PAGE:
People often compare bungy jumping to skydiving, but for me they're chalk and cheese. I absolutely loved the skydive, it was immense fun, but not all that scary. The bungy jump, in contrast, was petrifying. Because of this, the burst of adrenaline keeps you buzzing for hours, even days, after. To get the best of both worlds, do both!
I slept well that night. This was thanks partly to the bungy, partly to Big Al, and partly to the obscene amount of Jägermeister I consumed that evening in order to win a t-shirt from the Buffalo Bar!
The next day we decided to get the Skyline Gondola to Bob's Peak for a spot of luging. We got to the top and were ski-lifted to the start of the track, and got ready to roll (not race, as that was against the rules. We would never break the rules). The term 'luge' is used rather loosely, it's more like go-karting without an engine, not at all like actual luging. It was good fun none-the-less, thanks in no small part to our Brazilian friend, Tiago, who was clearly of the opinion that breaking is for the weak, even for tight hairpins. This, admittedly, made him very quick. It also meant he was the only one of our group of nine to crash. Three times.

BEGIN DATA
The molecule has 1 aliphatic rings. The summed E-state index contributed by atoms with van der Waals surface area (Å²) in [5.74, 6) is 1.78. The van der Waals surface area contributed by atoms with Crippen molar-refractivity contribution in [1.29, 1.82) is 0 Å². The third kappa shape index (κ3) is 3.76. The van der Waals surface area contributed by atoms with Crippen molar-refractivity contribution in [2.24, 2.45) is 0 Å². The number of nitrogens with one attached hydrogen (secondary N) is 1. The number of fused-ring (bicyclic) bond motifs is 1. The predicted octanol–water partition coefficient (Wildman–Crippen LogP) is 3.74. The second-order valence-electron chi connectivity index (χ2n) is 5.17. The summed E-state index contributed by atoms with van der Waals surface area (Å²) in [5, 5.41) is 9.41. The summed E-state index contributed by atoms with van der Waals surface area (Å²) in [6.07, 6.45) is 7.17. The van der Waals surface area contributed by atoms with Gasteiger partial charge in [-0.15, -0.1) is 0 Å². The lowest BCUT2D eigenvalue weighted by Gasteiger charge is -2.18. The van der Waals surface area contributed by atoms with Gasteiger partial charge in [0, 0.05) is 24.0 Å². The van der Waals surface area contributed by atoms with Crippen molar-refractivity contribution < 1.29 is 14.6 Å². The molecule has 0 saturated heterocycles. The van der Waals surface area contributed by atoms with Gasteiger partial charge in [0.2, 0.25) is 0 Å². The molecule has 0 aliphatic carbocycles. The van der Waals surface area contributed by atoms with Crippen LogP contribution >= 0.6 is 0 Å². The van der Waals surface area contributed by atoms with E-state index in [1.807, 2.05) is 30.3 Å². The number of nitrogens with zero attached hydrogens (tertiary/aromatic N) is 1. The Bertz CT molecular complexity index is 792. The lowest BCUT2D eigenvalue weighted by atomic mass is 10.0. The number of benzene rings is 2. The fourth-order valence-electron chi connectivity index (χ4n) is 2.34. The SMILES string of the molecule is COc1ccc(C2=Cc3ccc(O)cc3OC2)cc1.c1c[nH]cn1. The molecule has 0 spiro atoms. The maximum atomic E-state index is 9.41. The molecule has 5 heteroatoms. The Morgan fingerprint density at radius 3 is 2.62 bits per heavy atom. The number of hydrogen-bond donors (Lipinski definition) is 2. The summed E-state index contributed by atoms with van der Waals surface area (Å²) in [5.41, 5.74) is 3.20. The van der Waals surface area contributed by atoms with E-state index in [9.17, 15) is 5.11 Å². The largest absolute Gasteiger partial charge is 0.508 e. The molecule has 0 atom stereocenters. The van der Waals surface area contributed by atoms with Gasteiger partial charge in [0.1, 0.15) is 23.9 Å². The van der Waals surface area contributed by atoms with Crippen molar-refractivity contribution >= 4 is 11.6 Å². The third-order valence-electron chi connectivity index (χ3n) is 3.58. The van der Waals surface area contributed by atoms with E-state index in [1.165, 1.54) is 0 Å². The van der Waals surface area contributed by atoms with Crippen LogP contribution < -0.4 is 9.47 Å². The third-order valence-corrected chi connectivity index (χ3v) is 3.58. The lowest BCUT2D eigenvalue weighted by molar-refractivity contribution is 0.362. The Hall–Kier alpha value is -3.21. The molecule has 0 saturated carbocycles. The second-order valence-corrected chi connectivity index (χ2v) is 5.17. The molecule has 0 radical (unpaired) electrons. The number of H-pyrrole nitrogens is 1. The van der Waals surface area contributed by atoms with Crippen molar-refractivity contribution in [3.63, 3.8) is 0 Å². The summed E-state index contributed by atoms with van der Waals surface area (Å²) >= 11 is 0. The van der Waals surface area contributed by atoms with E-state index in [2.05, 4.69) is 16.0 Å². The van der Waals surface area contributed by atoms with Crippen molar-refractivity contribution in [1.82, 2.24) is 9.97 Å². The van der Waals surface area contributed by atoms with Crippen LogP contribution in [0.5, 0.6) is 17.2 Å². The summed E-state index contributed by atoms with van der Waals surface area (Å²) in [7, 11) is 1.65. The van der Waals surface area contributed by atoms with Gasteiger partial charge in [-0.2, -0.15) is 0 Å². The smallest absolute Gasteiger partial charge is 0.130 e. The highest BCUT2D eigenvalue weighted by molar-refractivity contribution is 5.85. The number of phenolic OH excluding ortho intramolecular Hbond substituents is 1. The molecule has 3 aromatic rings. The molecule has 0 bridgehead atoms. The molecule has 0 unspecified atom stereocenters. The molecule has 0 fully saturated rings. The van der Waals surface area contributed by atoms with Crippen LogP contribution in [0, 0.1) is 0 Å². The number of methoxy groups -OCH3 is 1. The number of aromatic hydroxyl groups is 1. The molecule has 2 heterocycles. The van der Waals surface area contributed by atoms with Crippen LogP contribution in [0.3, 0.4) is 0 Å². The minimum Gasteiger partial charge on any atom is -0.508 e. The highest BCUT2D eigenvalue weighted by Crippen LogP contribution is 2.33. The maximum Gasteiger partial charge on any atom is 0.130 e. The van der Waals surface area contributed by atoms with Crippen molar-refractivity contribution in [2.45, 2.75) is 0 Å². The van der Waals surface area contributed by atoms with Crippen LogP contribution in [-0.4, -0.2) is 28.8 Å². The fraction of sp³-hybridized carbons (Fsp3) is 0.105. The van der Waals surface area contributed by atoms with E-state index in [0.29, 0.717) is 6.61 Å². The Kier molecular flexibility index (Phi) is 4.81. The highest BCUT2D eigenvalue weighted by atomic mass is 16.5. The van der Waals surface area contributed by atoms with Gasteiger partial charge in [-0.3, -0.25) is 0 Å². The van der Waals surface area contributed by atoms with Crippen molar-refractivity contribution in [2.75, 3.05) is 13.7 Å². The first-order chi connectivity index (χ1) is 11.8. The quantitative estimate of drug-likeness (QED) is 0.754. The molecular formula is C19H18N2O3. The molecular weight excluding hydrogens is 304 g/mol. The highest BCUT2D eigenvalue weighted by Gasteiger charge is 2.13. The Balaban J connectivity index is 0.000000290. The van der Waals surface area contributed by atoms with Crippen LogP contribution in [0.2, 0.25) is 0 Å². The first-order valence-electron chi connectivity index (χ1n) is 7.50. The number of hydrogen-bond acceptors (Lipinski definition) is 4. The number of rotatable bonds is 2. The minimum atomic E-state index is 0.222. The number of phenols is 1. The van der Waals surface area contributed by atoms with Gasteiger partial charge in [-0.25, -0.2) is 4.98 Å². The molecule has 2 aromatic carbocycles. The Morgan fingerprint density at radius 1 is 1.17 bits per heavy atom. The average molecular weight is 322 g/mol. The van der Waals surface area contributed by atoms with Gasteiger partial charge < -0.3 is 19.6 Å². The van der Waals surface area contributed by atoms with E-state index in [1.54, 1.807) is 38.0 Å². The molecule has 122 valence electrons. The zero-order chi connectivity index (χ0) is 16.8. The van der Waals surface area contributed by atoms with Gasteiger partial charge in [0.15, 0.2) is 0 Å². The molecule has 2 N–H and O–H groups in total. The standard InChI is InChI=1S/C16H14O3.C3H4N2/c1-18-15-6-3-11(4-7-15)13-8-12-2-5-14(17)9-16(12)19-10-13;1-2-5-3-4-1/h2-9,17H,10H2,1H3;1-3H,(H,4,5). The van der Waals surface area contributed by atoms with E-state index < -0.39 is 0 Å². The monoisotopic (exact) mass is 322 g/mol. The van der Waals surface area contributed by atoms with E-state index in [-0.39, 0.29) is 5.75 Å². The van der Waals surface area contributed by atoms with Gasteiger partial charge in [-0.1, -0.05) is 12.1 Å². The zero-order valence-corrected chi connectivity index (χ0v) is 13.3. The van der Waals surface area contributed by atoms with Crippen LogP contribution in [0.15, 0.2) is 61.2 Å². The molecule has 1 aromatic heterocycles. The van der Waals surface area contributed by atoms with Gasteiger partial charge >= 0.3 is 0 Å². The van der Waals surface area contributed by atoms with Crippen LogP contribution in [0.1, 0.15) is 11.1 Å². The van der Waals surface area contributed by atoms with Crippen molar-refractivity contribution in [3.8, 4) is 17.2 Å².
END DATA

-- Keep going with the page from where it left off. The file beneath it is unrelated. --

If you've read my other blogs from New Zealand, you'll notice a chap called Nick crops up a fair few times (if you haven't read them, why not?). We actually met on the Magic Bus from Auckland to Rotorua, and just so happened to have the same itinerary from there to Queenstown, so spent about 3 weeks travelling together. Luckily we got on, and have done an awful lot in those 3 weeks. Queenstown, however, is where we would go our separate ways, as Nick only had four nights, along with most of the others in the group. We therefore headed to our newly-Christened local, Buffalo (we had 2-for-1 drinks all week), for an emotional farewell; well, it wasn't actually that emotional, a manly handshake and not-so-manly hug, but you get the point. While travelling alone has a great many benefits, it was brilliant to have someone to travel with for that length of time; skydiving, camping and hiking, to name a few, would not have been quite so awesome had I done them by myself (or possibly not at all).